His name was Eddie Crimmins
And he came from Port aux Basques,
Besides a chance to live and work
He had nothing much to ask...
And yet, he starved, he starved, I tell you,
Back in nineteen twenty-four,
And before he died he suffered
As many have before.
When the mines closed down that winter
He had nothing left to eat,
And he starved, he starved, I tell you,
On your dirty, damned street.
opening lines in Echoes From Labor's Wars, a collection of
poems published in 1926 by local poet Dawn Fraser, speak
to the bitter labour disputes that rocked Cape Breton
Island in the 1920s. By this time, the British Empire
Steel Corporation controlled the island's mining and
steel industries. Poorly managed and suffering losses
to some of its traditional markets, the company decided
to reduce costs by imposing wage cuts of up to 37 per cent.
It also decided to rid its operations of union sympathizers.
These two issues emerged quickly as lightning rods in the
growing dispute between the company and the coalminers.
The company met strenuous resistance from the tightly
knit coal communities. As a noted historian of the region
observed, "the unions benefited from a network of local
loyalties, such as the widely shared Scottish background of
the coal miners and their support for labour parties,
co-operatives and workers' control in industry" (David Frank,
Canadian Encyclopaedia, p. 398).
Three dramatic strikes totalling over two million striker
days shook the foundations of the mining communities between
1922 and 1927. During these "labour wars" depicted in Fraser's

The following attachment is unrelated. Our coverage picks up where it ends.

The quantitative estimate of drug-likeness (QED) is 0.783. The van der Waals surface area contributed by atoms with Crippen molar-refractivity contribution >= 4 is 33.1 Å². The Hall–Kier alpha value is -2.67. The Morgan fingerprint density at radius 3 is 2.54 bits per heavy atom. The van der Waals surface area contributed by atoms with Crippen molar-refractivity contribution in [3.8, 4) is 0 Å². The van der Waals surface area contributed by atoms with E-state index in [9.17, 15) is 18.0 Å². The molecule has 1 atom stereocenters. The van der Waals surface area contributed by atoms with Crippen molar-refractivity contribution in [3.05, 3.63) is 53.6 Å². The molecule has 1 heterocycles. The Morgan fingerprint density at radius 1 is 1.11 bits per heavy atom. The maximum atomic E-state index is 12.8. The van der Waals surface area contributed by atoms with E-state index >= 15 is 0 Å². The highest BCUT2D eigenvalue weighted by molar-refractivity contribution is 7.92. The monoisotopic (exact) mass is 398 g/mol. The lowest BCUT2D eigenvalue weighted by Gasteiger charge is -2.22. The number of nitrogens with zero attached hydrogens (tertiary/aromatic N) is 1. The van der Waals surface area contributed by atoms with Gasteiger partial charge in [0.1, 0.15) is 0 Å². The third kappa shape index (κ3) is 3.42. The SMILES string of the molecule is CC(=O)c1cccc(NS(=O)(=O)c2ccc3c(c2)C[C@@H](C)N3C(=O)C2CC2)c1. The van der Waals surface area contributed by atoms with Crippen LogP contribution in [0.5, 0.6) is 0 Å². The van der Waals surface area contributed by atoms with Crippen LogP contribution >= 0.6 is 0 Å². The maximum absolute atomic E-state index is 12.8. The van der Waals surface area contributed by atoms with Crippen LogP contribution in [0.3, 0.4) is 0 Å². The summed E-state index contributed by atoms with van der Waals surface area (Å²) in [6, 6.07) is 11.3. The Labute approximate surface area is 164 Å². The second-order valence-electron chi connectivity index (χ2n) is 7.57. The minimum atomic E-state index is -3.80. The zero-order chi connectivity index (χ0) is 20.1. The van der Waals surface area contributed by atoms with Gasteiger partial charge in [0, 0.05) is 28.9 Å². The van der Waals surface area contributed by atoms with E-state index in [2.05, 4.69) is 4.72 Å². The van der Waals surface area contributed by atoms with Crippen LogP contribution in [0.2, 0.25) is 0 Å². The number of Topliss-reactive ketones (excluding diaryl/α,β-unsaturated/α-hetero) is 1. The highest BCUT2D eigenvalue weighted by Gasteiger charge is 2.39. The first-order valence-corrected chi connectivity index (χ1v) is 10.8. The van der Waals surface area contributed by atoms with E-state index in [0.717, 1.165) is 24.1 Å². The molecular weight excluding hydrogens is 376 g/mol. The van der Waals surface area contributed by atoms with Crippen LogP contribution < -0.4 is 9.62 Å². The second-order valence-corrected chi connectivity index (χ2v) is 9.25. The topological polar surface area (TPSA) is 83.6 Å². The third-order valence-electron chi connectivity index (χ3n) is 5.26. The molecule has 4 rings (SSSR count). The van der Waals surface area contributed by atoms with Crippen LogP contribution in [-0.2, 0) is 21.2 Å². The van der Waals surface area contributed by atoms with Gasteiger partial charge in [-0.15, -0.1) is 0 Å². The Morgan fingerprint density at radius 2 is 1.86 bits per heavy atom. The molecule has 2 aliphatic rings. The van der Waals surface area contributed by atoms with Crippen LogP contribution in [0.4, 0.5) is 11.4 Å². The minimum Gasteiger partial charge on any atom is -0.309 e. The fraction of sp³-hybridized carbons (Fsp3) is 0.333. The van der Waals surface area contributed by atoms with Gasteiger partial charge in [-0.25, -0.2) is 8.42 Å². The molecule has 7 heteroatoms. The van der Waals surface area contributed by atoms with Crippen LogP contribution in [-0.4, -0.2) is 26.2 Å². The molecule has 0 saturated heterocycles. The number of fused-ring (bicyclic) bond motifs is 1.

poems and reported in newspapers across Canada, the police and
militia were used against the miners, several union leaders were
arrested, and coalminer Bill Davis was killed by company police.
In 1925, miners and their families starved when the company cut
off credit at the company stores. Labour launched a nationwide
Nova Scotia Relief campaign to send food and clothing to the
struggling, but determined, mining communities.
These conflicts had a lasting impact on Cape Breton. The miners
won union recognition and to a degree restored their standard of
living. Not long after the conflict ended, steelworkers in Sydney
also achieved union recognition, and the provincial government
passed legislation protecting the right to collective bargaining.
A government commission investigating the troubles in Cape Breton
criticized the company for its poor labour policies. Responding to
public criticism of the military's deployment during the strikes,
the federal government placed new restrictions on the use of the
military in civil disputes.